The U.S. Fifth Circuit Court of Appeals recently released an opinion concerning a maritime employer’s obligation to pay maintenance and cure benefits. In Boudreaux v. Transocean Deepwater, Inc., 711 F.3d 501 (5th Cir. 2013), the Court tackled what it called a “novel” issue: whether a successful McCorpen defense automatically entitles an employer to restitution of maintenance and cure benefits already paid to a seaman.
Maintenance and Cure
“Maintenance” is a seaman’s right to food and lodging if he falls ill or becomes injured in the service of a ship, while “cure” is his right to necessary medical expenses. Both obligations are owed by the seaman’s employer regardless of any fault or negligence on its part.
However, in McCorpen v. Central Gulf S. S. Corp., 396 F.2d 547 (5th Cir. 1968), the Fifth Circuit provided employers a defense to this maintenance and cure obligation. Under McCorpen, a maritime employer does not owe maintenance and cure if it can establish that a seaman “intentionally misrepresented or concealed a pre-existing medical condition that is material to the employment and is causally connected to the injury allegedly sustained.”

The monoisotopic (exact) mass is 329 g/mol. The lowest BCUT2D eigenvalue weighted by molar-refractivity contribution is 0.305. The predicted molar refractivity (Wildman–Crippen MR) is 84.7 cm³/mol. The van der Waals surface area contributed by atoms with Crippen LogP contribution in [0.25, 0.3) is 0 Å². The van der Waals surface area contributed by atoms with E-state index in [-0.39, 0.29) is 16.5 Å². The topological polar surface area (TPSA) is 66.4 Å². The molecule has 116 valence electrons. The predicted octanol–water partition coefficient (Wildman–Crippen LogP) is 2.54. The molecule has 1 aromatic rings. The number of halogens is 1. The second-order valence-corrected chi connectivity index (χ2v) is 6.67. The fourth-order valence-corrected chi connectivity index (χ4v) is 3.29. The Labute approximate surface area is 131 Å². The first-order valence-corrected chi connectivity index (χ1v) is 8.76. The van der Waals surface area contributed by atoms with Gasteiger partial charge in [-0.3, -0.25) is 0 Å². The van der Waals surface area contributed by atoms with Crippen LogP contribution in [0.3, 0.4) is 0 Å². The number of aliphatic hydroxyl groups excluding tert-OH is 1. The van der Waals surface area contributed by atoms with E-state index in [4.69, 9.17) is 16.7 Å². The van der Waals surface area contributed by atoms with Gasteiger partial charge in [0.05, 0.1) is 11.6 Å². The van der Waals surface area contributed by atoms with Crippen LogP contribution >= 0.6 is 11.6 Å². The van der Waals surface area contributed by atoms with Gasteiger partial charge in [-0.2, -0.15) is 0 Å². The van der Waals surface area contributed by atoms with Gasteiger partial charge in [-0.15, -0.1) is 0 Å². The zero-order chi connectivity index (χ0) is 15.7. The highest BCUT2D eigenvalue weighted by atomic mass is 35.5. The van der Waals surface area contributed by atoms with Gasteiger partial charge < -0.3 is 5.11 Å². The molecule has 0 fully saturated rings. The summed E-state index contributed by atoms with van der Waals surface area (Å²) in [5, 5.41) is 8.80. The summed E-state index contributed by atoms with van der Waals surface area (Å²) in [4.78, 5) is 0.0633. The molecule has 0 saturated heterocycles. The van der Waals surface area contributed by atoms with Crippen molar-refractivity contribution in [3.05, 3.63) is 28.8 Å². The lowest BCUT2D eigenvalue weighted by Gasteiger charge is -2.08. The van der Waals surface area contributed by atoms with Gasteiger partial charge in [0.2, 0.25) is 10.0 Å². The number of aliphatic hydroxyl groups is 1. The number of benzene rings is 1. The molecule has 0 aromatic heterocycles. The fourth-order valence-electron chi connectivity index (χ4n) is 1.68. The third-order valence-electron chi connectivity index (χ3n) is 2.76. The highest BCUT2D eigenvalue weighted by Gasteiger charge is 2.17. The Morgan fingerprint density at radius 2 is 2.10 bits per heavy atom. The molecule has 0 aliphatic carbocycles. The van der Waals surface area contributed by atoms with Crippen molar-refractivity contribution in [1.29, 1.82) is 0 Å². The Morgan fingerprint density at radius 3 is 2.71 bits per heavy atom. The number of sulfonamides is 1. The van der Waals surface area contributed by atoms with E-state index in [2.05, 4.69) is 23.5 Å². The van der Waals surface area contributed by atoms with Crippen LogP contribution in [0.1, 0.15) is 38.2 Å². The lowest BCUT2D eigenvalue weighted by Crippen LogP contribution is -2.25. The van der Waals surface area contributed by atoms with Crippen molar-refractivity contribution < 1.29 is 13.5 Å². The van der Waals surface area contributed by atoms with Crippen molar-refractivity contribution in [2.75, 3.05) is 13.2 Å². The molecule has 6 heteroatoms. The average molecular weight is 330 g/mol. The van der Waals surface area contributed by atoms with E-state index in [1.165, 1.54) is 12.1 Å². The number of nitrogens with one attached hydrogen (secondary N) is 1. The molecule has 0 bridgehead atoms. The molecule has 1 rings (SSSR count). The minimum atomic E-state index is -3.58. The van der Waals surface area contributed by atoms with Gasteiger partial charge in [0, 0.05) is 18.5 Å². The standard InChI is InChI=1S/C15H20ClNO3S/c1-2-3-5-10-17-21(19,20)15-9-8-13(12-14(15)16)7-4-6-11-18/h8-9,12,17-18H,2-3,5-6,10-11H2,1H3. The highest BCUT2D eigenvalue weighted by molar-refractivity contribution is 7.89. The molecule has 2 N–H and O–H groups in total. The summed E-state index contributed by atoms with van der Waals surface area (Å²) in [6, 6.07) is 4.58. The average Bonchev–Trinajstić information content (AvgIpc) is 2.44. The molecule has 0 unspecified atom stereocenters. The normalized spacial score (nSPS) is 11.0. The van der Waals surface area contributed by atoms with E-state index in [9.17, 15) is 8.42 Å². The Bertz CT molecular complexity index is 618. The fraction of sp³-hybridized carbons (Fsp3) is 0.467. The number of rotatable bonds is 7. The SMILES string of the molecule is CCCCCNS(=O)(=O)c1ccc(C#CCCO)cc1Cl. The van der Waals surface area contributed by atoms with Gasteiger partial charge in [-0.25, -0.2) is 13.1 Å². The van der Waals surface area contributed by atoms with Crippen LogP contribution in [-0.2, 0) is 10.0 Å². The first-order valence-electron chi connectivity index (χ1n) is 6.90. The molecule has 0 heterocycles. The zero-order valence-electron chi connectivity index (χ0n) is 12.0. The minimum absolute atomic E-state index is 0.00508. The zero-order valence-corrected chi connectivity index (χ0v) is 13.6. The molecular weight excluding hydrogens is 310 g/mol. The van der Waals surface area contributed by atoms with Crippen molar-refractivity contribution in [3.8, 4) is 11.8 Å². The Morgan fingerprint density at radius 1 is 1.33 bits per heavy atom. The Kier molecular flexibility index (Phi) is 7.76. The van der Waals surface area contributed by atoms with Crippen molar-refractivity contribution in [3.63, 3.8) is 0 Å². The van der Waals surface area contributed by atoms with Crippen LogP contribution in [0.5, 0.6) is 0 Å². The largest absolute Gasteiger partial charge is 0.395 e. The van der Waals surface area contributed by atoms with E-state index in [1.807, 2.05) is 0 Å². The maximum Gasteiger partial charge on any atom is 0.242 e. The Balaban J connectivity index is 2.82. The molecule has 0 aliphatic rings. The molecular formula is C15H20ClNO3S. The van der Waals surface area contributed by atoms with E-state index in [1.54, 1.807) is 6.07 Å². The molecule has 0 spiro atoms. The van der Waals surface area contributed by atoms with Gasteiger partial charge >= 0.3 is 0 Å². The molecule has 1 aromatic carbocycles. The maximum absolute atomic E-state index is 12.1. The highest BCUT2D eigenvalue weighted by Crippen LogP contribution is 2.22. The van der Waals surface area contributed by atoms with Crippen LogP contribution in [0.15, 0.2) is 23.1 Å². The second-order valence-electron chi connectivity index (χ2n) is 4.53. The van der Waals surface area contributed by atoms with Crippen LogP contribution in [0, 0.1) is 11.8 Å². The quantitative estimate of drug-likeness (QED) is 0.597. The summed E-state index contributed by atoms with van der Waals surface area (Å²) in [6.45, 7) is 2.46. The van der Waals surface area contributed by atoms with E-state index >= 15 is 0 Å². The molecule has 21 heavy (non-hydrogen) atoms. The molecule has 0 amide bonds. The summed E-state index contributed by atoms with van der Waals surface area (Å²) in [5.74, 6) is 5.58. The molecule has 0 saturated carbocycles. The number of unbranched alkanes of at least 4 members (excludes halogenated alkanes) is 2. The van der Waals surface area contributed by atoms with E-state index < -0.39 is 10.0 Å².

In Boudreaux v. Transocean, seaman–plaintiff Boudreaux failed to disclose serious back problems in his pre-employment medical questionnaire provided by his employer, Transocean. Five months after being hired, Boudreaux claimed to have injured his back while servicing equipment. As a result of this claim, Transocean paid him maintenance and cure for almost five years. A lawsuit was eventually filed, and Transocean successfully proved its McCorpen defense. It thereafter moved for restitution of those benefits already paid.
Court Weighs Conflicting Values
This issue of restitution required the Fifth Circuit to weigh conflicting values “of protecting seamen from the dangers of the sea, and employers from dishonesty.” The Court ultimately refused to allow restitution, noting that such a holding would “mark a significant retreat from our hoary charge to safeguard the well-being of seamen.” However, the Court left open the question of whether restitution is available when the seaman concealed or misrepresented his medical history “with subjective intent to defraud.”
In the opinion’s dissent, Judge Clement argued that a valid McCorpen defense should entitle an employer to restitution “under the fundamental equitable principle that a person who has received something to which he is not entitled . . . must restore it to the person from whom he received it.”
Although the Boudreaux holding precludes a maritime employer from recovering maintenance and cure benefits already paid, the employer can still use these payments as an offset to any Jones Act damages adjudicated against it. Moreover, if a McCorpen defense is successfully asserted, a maritime employer may be entitled to restitution if it can show that the seaman acted fraudulently in his misrepresentations.
Allen & Gooch is providing this legal update for informational purposes only. This article should not be construed as legal advice or a legal opinion as to any specific facts or circumstances. You should consult your own attorney concerning your particular situation and any specific legal questions you may have.